Report calls for prosecution of top government officials for acts of torture

Drew Gores, People’s Blog For The Constitution, Jan 11 2012

Today, on the 10th anniversary of the opening of the detention center at Guantánamo Bay, people across the United States are standing in protest against the unlawful detention and torture of people presumed to be guilty in the “war on terror.” It is hard to believe that sites such as Guantánamo and Bagram are still open, and that the high-ranking US government officials that authorized detainment and torture at these centers have never been held accountable for their crimes.

For those who would like to see torturers brought to justice, a recent report issued by Human Rights USA and the American University Washington College of Law International Human Rights Law Clinic, INDEFENSIBLE: A Reference for Prosecuting Torture and Other Felonies Committed By U.S. Officials Following September 11th, is a step in the right direction. The report details the way in which the Bush administration issued policies which authorized abuse and created a legal rationale in support of illegal interrogation techniques, and calls for the investigation and prosecution of senior officials responsible for torture.

INDEFENSIBLE explains precisely how top-level government officials broke both US and international laws by endorsing torture. International laws such as Common Article 3 of the Geneva Conventions and CAT, the International Covenant on Civil and Political Rights, outlaw torture under all circumstances.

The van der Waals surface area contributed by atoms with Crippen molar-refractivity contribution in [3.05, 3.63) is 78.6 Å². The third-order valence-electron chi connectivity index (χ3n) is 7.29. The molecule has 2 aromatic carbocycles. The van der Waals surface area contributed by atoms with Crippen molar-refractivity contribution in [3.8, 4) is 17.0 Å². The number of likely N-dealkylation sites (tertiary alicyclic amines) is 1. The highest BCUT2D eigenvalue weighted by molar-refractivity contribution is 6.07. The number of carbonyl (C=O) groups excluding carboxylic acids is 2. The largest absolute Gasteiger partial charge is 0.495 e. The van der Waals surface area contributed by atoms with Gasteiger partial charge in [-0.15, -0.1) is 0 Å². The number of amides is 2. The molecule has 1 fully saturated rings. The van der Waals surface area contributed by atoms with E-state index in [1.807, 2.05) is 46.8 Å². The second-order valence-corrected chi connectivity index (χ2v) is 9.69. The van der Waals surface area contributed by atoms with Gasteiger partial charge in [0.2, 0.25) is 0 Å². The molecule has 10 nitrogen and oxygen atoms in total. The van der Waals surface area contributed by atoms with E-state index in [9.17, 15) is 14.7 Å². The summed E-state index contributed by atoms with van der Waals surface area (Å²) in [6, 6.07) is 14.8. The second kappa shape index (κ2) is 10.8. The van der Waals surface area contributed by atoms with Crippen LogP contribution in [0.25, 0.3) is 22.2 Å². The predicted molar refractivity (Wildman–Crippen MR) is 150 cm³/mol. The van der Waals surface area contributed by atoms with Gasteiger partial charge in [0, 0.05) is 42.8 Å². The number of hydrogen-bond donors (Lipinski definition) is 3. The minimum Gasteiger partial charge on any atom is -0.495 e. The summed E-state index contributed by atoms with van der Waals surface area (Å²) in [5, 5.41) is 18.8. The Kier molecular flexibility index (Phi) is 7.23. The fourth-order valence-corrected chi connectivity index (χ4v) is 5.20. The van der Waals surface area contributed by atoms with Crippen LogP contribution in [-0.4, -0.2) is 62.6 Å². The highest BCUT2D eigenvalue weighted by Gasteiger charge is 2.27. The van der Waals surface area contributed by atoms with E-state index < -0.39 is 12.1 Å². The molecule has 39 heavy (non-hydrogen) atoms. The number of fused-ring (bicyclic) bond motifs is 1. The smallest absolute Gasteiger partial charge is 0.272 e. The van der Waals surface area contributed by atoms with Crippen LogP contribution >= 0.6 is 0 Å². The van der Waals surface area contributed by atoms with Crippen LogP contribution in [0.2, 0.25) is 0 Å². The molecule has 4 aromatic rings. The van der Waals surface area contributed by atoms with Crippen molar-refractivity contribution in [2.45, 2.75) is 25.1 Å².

Under US law, the federal War Crimes Act prohibits certain war crimes included in the Geneva Conventions, while the federal torture statute (“the Torture Act”) “penalizes the commission, attempted commission, or conspiracy to commit torture.” The report notes that Bush administration officials can be prosecuted for violating federal criminal law, including a variety of crimes against the person (torture, murder, manslaughter, maiming, assault, rape, sexual assault or abuse, kidnapping, deprivation of rights, and stalking), obstruction of justice, and violation of the Federal Conspiracy Statute.

The report concludes that prosecution of these crimes is necessary in order to prevent future human rights abuses:

Unless meaningful accountability is achieved and the rights of those who have been tortured are vindicated, there remains a real and undeniable possibility that these illegal and abhorrent acts will be repeated in the future.

BORDC’s Executive Director Shahid Buttar came to a similar conclusion while raising the specter of torture of Americans detained under powers recently granted by the National Defense Authorization Act:

In a system of preventive detention, in which torture is available to future administrations (or poorly trained 18 year-olds) as an option, what will constrain torture from recurring? Even with a policy discouraging torture, the established lack of accountability ensures its inevitable recurrence.

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